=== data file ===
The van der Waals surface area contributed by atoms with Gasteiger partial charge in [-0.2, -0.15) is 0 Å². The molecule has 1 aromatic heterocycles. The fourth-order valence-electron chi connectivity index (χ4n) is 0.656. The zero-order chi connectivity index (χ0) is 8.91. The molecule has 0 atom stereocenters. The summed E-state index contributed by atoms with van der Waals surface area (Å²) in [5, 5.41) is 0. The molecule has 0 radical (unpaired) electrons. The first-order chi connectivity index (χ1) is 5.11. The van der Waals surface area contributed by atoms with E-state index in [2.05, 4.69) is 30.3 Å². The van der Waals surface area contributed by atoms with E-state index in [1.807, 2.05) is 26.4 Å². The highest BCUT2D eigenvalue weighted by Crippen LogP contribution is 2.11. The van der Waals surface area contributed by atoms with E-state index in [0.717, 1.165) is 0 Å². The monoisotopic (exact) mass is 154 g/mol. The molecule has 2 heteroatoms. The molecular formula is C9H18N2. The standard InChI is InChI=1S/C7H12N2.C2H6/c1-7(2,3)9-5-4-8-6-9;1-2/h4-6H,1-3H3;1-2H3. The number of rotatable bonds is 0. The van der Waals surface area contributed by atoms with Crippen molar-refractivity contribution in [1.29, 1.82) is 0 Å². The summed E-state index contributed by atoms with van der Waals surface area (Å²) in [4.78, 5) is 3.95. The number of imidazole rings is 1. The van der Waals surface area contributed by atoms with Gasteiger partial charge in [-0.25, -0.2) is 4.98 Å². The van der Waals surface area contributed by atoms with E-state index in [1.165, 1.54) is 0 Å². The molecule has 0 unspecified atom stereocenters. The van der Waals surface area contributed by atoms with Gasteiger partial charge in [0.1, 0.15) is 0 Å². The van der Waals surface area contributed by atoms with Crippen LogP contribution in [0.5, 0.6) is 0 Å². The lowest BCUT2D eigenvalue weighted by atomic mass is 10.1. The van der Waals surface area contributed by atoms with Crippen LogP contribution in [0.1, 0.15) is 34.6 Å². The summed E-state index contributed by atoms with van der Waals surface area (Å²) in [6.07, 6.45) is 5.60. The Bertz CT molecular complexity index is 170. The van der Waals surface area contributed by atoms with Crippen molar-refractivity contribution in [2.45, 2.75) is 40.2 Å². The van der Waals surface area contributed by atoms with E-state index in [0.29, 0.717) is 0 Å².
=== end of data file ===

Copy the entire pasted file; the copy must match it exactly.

The van der Waals surface area contributed by atoms with Gasteiger partial charge in [-0.2, -0.15) is 0 Å². The molecule has 1 aromatic heterocycles. The fourth-order valence-electron chi connectivity index (χ4n) is 0.656. The zero-order chi connectivity index (χ0) is 8.91. The molecule has 0 atom stereocenters. The summed E-state index contributed by atoms with van der Waals surface area (Å²) in [5, 5.41) is 0. The molecule has 0 radical (unpaired) electrons. The first-order chi connectivity index (χ1) is 5.11. The van der Waals surface area contributed by atoms with E-state index in [2.05, 4.69) is 30.3 Å². The van der Waals surface area contributed by atoms with E-state index in [1.807, 2.05) is 26.4 Å². The highest BCUT2D eigenvalue weighted by Crippen LogP contribution is 2.11. The van der Waals surface area contributed by atoms with E-state index in [0.717, 1.165) is 0 Å². The monoisotopic (exact) mass is 154 g/mol. The molecule has 2 heteroatoms. The molecular formula is C9H18N2. The standard InChI is InChI=1S/C7H12N2.C2H6/c1-7(2,3)9-5-4-8-6-9;1-2/h4-6H,1-3H3;1-2H3. The number of rotatable bonds is 0. The van der Waals surface area contributed by atoms with Crippen molar-refractivity contribution in [1.29, 1.82) is 0 Å². The summed E-state index contributed by atoms with van der Waals surface area (Å²) in [4.78, 5) is 3.95. The number of imidazole rings is 1. The van der Waals surface area contributed by atoms with Gasteiger partial charge in [-0.25, -0.2) is 4.98 Å². The van der Waals surface area contributed by atoms with E-state index in [1.165, 1.54) is 0 Å². The molecule has 0 unspecified atom stereocenters. The van der Waals surface area contributed by atoms with Gasteiger partial charge in [0.1, 0.15) is 0 Å². The van der Waals surface area contributed by atoms with Crippen LogP contribution in [0.5, 0.6) is 0 Å². The lowest BCUT2D eigenvalue weighted by atomic mass is 10.1. The van der Waals surface area contributed by atoms with Crippen LogP contribution in [0.1, 0.15) is 34.6 Å². The summed E-state index contributed by atoms with van der Waals surface area (Å²) in [6.07, 6.45) is 5.60. The Bertz CT molecular complexity index is 170. The van der Waals surface area contributed by atoms with Crippen molar-refractivity contribution in [2.45, 2.75) is 40.2 Å². The van der Waals surface area contributed by atoms with E-state index in [0.29, 0.717) is 0 Å².